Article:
It must have seemed like déjà vu for Morten Harket and Magne Furuholmen, two-thirds of rock band a-ha, as they sat on the GMTV breakfast time couch in London on Friday morning.
The scene was set when presenter Emma Crosby – somewhat understandably given the universal reference point – started the interview with a “Take On Me” reference. She then proclaimed that the Norwegian “masterminds of pop” are back, introduced a video package which included the aforementioned 1985 hit single and three clips of the band performing newer hits on the very same breakfast show from 2000, 2002 and 2005.
“Does that bring back fond memories, looking at that?” she asked, as if it were an achievement for them to remember songs they recorded in the last decade.
The baffling statements continued. “I bet your fans are over the moon that you decided to come back together and do this album and the tour,” she said, seemingly oblivious to the fact that this was their fourth album and tour of the decade and as recently as 2006 had achieved a top ten UK single.
“Was it a question of digging out the guitars and drum kits or have you been performing?” was next out as Magne just about managed to keep a straight face.
“What kind of reaction have you had from your fans that you are getting back together?” was a step too far for Morten. “Well, we have been doing this for 25 years so, uh…,” he laughed.
After an awkward exchange about what songs are their “favourites” (a redundant question in any interview which is akin to asking parents which of their children they prefer), co-presenter Andrew Castle then returned the topic to “Take On Me” to which Magne cordially explained is a song they’ve now made their peace with and joked about starting a gig with it some time.
“Will you enjoy it more this time around?” Emma asked, which is like asking U2 or any other band on the planet if they will enjoy their 2009 tour any more than their 2006, 2002 or 1999 tour.
The interview mercifully came to an end and they turned their attention to an online webcast to answer some mainly sensible questions from fans (part 1 and part 2). The difference in demeanour between the two “interviews” was noticeable. Maybe fans should always write the questions for inane interviewers.
But herein lies the problem for a-ha, a band still wrestling to find credibility in spite of spending half their lives as professional musicians. Unlike many other artists of their era, a-ha have never been dropped from a record deal and they clearly still make money for their employers – they have sold almost forty million albums worldwide.
But record sales are distinct from peer group respect and it has become customary for interviews of the last four or five years to try and rubber stamp a-ha’s credibility by wheeling out the names of contemporary acts like Coldplay, Keane, U2, Bloc Party and Robbie Williams, all of whom have cited admiration for the Norwegians.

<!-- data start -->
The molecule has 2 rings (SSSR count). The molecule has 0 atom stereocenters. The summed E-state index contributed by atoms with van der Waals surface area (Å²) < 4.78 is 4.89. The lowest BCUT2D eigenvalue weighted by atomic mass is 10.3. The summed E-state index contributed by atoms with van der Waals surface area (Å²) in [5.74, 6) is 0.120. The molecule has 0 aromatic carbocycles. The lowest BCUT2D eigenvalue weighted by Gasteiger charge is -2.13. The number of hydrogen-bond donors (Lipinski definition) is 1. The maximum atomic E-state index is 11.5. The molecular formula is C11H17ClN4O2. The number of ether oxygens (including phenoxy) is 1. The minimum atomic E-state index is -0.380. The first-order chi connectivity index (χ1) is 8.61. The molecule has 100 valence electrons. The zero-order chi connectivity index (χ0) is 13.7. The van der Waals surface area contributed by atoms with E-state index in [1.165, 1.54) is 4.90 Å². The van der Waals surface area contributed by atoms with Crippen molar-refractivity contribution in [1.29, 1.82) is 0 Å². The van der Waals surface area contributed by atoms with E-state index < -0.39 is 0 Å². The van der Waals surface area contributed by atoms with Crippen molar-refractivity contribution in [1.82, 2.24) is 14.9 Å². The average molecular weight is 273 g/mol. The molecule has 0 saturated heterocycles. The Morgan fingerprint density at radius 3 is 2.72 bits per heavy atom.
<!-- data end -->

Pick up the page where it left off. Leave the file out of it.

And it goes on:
In a 2005 interview with Metro, Magne addressed this very issued:
“It’s always tough to gauge your own history but it’s a good thing when people you yourself have respect for give you credit for what you’ve done. It means a lot more than some idiot critic saying something condescending about the group based on them not knowing much about us.”
Four years later Magne had to make similar points again in Metro in an article entitled “A-Ha: We’re more than cheekbones”.
“That’s part of the vindication on our part that we get credited for the music that we left behind these days. That’s the inheritance you want to leave behind, not the frustration of being an awkward pop star or a misplaced poster boy.”
You feel he’ll be making the same points again in 2013. No matter what the band achieve they will for ever attempt to become bigger than “Take On Me”.
Like many maligned pop stars, a-ha have no such credibility issues in Germany with their latest album hitting number one and the title track being their highest charting single since “Take On Me”. They are comfortable there, safe in the knowledge that interviewers and critics take them seriously. They command prime TV slots and have no need to defend their legacy.
The Scotsman sat down with the band and conducted one of the most honest interviews I’ve ever read. Journalist Paul Lester describes the band as a “Joy Division for anxious, adolescent girls” and as “doyens of exquisitely dolorous synthpop, sung with soaring yearning by Harket”.
The band may have been all that but they were marketed as pin-ups. Guitarist and chief-songwriter Paul Waaktaar-Savoy describes how their vision of being The Doors-meets-Soft Cell evaporated very quickly.
“When my wife saw the first album and the poster it came with, she went, ‘Uh-oh’.”
Three years after that debut album a-ha were still making bad decisions. The 1988 hit single “You Are the One” owed nothing to The Doors or Soft Cell and the accompanying video (complete with sailor suits) can only be explained away by an early mid-life crisis.
Maybe that was the nadir because the band got moody, grew their hair and sported bandanas for their 1990 record “East of the Sun”. As their fan base lost interest, so too did a-ha, moving further from their roots in the search for credibility on the gloomy “Memorial Beach” in 1993.
About this period, Harket tells The Scotsman:
“We were at the peak of denouncing ourselves and what we had been. When you’re at war with yourself you will go under. I don’t think we were focused. We were fighting too many demons, and trying to avoid things.”
Over fifteen years later a-ha still find themselves trying to change perceptions but at least now they seem comfortable in their own skin.
Read my review of the new a-ha album here.